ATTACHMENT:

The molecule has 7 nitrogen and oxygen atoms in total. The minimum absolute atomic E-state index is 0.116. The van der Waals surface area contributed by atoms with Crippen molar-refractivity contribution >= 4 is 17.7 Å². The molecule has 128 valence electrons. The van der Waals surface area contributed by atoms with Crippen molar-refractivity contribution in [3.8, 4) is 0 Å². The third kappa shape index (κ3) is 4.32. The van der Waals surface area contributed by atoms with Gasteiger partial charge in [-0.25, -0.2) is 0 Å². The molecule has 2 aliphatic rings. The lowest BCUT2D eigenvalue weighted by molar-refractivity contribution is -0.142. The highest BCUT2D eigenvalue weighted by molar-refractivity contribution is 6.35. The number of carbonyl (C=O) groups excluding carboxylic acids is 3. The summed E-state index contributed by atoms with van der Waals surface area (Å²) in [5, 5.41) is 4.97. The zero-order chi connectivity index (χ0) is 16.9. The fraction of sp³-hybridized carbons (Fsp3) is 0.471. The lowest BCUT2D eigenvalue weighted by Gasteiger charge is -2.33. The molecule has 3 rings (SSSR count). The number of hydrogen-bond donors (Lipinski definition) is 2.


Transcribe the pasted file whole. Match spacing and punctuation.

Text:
The molecule has 7 nitrogen and oxygen atoms in total. The minimum absolute atomic E-state index is 0.116. The van der Waals surface area contributed by atoms with Crippen molar-refractivity contribution >= 4 is 17.7 Å². The molecule has 128 valence electrons. The van der Waals surface area contributed by atoms with Crippen molar-refractivity contribution in [3.8, 4) is 0 Å². The third kappa shape index (κ3) is 4.32. The van der Waals surface area contributed by atoms with Gasteiger partial charge in [-0.25, -0.2) is 0 Å². The molecule has 2 aliphatic rings. The lowest BCUT2D eigenvalue weighted by molar-refractivity contribution is -0.142. The highest BCUT2D eigenvalue weighted by molar-refractivity contribution is 6.35. The number of carbonyl (C=O) groups excluding carboxylic acids is 3. The summed E-state index contributed by atoms with van der Waals surface area (Å²) in [5, 5.41) is 4.97. The zero-order chi connectivity index (χ0) is 16.9. The fraction of sp³-hybridized carbons (Fsp3) is 0.471. The lowest BCUT2D eigenvalue weighted by Gasteiger charge is -2.33. The molecule has 3 rings (SSSR count). The number of hydrogen-bond donors (Lipinski definition) is 2.